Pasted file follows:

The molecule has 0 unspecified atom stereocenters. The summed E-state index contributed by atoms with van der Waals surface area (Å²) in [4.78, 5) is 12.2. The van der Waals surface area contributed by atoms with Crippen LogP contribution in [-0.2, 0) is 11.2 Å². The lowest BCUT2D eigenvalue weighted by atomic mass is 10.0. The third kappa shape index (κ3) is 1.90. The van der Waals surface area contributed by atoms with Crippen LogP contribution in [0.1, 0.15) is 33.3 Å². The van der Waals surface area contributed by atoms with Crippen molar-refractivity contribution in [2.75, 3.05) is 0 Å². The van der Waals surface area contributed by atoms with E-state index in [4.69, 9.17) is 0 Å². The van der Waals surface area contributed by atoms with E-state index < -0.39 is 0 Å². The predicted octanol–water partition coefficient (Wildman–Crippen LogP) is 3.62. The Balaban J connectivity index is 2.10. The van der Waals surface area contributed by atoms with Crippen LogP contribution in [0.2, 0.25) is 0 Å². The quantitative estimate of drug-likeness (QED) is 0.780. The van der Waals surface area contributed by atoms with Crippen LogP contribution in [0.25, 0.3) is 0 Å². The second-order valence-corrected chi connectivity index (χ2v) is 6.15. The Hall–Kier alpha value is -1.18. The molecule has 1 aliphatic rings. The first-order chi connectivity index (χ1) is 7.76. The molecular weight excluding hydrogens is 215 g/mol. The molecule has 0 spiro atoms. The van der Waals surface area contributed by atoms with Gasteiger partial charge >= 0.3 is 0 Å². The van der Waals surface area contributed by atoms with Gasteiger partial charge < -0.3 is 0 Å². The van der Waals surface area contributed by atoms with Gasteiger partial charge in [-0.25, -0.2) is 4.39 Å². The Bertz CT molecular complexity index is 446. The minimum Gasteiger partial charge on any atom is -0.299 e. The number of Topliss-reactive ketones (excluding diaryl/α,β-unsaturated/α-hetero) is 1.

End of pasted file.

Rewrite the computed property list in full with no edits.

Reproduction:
The molecule has 0 unspecified atom stereocenters. The summed E-state index contributed by atoms with van der Waals surface area (Å²) in [4.78, 5) is 12.2. The van der Waals surface area contributed by atoms with Crippen LogP contribution in [-0.2, 0) is 11.2 Å². The lowest BCUT2D eigenvalue weighted by atomic mass is 10.0. The third kappa shape index (κ3) is 1.90. The van der Waals surface area contributed by atoms with Crippen LogP contribution in [0.1, 0.15) is 33.3 Å². The van der Waals surface area contributed by atoms with Crippen molar-refractivity contribution in [2.75, 3.05) is 0 Å². The van der Waals surface area contributed by atoms with E-state index in [4.69, 9.17) is 0 Å². The van der Waals surface area contributed by atoms with E-state index < -0.39 is 0 Å². The predicted octanol–water partition coefficient (Wildman–Crippen LogP) is 3.62. The Balaban J connectivity index is 2.10. The van der Waals surface area contributed by atoms with Crippen LogP contribution in [0.2, 0.25) is 0 Å². The quantitative estimate of drug-likeness (QED) is 0.780. The van der Waals surface area contributed by atoms with Crippen LogP contribution in [0.25, 0.3) is 0 Å². The second-order valence-corrected chi connectivity index (χ2v) is 6.15. The Hall–Kier alpha value is -1.18. The molecule has 1 aliphatic rings. The first-order chi connectivity index (χ1) is 7.76. The molecular weight excluding hydrogens is 215 g/mol. The molecule has 0 spiro atoms. The van der Waals surface area contributed by atoms with Gasteiger partial charge >= 0.3 is 0 Å². The van der Waals surface area contributed by atoms with Gasteiger partial charge < -0.3 is 0 Å². The van der Waals surface area contributed by atoms with Gasteiger partial charge in [-0.25, -0.2) is 4.39 Å². The Bertz CT molecular complexity index is 446. The minimum Gasteiger partial charge on any atom is -0.299 e. The number of Topliss-reactive ketones (excluding diaryl/α,β-unsaturated/α-hetero) is 1.